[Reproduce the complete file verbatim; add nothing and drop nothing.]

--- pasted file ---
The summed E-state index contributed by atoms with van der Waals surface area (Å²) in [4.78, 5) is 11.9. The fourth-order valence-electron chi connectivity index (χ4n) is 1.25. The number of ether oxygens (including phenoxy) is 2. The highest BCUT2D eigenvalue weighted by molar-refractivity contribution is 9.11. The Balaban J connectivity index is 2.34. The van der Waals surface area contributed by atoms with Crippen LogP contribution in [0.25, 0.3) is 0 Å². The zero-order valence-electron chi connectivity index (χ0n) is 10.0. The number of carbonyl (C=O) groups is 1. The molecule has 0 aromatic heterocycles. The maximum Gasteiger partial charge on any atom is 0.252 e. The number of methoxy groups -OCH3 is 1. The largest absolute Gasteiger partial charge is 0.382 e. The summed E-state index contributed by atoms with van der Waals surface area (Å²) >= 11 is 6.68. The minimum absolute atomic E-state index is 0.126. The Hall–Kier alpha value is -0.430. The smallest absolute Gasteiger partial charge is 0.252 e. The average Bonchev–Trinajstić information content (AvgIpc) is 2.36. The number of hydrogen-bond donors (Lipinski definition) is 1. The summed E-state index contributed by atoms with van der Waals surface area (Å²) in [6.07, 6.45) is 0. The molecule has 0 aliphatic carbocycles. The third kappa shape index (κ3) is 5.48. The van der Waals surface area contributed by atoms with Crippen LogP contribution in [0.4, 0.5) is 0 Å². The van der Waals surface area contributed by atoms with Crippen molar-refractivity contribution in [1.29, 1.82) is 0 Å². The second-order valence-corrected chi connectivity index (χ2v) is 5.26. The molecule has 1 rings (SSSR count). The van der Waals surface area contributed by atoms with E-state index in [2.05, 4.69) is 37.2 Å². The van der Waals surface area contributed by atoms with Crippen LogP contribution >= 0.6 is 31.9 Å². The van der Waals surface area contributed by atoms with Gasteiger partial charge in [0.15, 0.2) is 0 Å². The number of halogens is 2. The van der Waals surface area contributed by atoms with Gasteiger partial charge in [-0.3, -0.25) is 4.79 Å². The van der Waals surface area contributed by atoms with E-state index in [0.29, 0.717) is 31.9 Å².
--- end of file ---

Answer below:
The summed E-state index contributed by atoms with van der Waals surface area (Å²) in [4.78, 5) is 11.9. The fourth-order valence-electron chi connectivity index (χ4n) is 1.25. The number of ether oxygens (including phenoxy) is 2. The highest BCUT2D eigenvalue weighted by molar-refractivity contribution is 9.11. The Balaban J connectivity index is 2.34. The van der Waals surface area contributed by atoms with Crippen LogP contribution in [0.25, 0.3) is 0 Å². The zero-order valence-electron chi connectivity index (χ0n) is 10.0. The number of carbonyl (C=O) groups is 1. The molecule has 0 aromatic heterocycles. The maximum Gasteiger partial charge on any atom is 0.252 e. The number of methoxy groups -OCH3 is 1. The largest absolute Gasteiger partial charge is 0.382 e. The summed E-state index contributed by atoms with van der Waals surface area (Å²) >= 11 is 6.68. The minimum absolute atomic E-state index is 0.126. The Hall–Kier alpha value is -0.430. The smallest absolute Gasteiger partial charge is 0.252 e. The average Bonchev–Trinajstić information content (AvgIpc) is 2.36. The number of hydrogen-bond donors (Lipinski definition) is 1. The summed E-state index contributed by atoms with van der Waals surface area (Å²) in [6.07, 6.45) is 0. The molecule has 0 aliphatic carbocycles. The third kappa shape index (κ3) is 5.48. The van der Waals surface area contributed by atoms with Crippen LogP contribution in [0.4, 0.5) is 0 Å². The van der Waals surface area contributed by atoms with Crippen molar-refractivity contribution in [1.29, 1.82) is 0 Å². The second-order valence-corrected chi connectivity index (χ2v) is 5.26. The molecule has 1 rings (SSSR count). The van der Waals surface area contributed by atoms with E-state index in [2.05, 4.69) is 37.2 Å². The van der Waals surface area contributed by atoms with Crippen LogP contribution >= 0.6 is 31.9 Å². The van der Waals surface area contributed by atoms with Gasteiger partial charge in [0.15, 0.2) is 0 Å². The number of halogens is 2. The van der Waals surface area contributed by atoms with Gasteiger partial charge in [-0.3, -0.25) is 4.79 Å². The van der Waals surface area contributed by atoms with E-state index in [0.29, 0.717) is 31.9 Å².